The Securities and Exchange Commission has charged two former Apple executives with fraud in relation to the company’s backdating of stock options granted to top company officers—including CEO Steve Jobs. The complaint alleged that former Apple General Counsel Nancy Heinen participated in the fraudulent backdating of options, and that former Apple CFO Fred Anderson should have noticed the backdating, but failed to ensure Apple’s financial statements were correct. According to the SEC, the options backdating led to the company underreporting its expenses by nearly $40 million.
At the same time the SEC announced its charges, it also announced it had settled charges against former CFO Anderson. Although Anderson is neither denying the SEC’s allegations or admitting to them, he has agreed to pay roughly $3.5 million in penalties and disgorgement of profits. But, in putting the SEC charges behind him, Anderson has apparently decided not to fall on his sword quietly. In a statement issued by his attorney, Anderson lays the backdating fiasco at Apple CEO Steve Jobs’ feet. According to Anderson, he had "cautioned" Jobs in erly 2001 that the options grant dates would have to be confirmed by the board; Jobs assured Anderson the board had given approval, and Anderson claims he "relied on these statements by Mr. Jobs and from them concluded the grant was being properly handled."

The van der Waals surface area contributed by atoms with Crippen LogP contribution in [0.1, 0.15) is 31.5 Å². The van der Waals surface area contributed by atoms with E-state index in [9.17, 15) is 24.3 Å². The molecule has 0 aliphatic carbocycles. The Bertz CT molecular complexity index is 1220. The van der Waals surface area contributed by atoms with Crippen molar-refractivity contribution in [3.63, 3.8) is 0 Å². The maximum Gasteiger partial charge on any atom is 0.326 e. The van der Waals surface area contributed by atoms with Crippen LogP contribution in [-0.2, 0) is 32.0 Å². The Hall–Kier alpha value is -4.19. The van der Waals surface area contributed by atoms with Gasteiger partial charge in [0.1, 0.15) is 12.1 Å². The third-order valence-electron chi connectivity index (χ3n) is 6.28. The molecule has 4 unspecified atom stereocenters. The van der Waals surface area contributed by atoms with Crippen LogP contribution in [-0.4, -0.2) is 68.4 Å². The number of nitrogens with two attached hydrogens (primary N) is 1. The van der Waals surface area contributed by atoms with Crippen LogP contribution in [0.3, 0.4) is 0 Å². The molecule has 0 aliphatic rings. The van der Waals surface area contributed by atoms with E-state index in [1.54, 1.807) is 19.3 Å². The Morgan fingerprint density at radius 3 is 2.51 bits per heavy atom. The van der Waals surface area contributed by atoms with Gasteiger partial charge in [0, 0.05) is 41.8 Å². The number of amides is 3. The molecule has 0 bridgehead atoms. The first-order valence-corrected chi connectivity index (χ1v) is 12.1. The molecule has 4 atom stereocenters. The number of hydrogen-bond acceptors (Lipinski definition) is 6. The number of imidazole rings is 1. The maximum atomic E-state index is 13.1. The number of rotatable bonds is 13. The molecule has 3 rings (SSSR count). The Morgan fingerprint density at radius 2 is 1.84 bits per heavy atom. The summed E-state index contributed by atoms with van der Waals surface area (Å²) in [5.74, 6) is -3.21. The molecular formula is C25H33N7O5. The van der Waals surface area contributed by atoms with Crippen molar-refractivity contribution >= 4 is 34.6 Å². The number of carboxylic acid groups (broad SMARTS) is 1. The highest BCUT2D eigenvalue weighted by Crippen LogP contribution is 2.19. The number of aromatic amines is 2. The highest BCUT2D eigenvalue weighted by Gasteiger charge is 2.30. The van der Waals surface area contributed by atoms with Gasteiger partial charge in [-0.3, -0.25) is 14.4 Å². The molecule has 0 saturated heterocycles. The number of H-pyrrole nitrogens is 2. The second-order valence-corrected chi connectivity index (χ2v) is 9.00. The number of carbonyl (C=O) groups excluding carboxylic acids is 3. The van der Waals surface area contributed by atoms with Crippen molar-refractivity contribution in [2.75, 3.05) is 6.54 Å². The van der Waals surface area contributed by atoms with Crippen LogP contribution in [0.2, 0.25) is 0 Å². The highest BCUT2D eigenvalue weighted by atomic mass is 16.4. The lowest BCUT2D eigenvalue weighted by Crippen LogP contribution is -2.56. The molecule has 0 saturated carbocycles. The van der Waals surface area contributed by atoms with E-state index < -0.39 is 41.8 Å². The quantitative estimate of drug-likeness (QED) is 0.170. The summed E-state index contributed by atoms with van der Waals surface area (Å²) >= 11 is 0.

The SEC has also announced that it has no plans to charge Apple itself with wrongdoing, although it may still file charges against individual officers. The SEC’s decision to forego any enforcement actions against Apple stemmed in part from the company’s "extensive and extraordinary" cooperation with the SEC’s investigation.
According to the SEC charges, general counsel Heinen directed staff to fabricate documents indicate Apple’s board had approved the grants; in another instance, Heinen is charged with creating fake minutes for a board meeting in late 2001 which never occurred, backdating a 7.5 million option grant to CEO Steve Jobs which resulting in a $20.3 million revenue disparity.
An internal Apple investigation found that Steve Jobs was aware of option backdating, but did not personally profit and did nothing wrong.
Both Heinen and Anderson received millions of dollars in unreported compensation as a result of the backdating. The charges are particularly galling to the investment and financial community, since Heinen and Anderson were they very officers tasks with ensuring the company’s financial reporting is accurate. Options backdating is not itself illegal, if properly disclosed.
Anderson joined Apple in 1996 and retired from the CFO position in February 2004, and played a key role in the company’s day-to-day operations between 1997 and 2000, when current Apple CEO Steve Jobs was merely a "key advisor" to the company’s CEO search committee.
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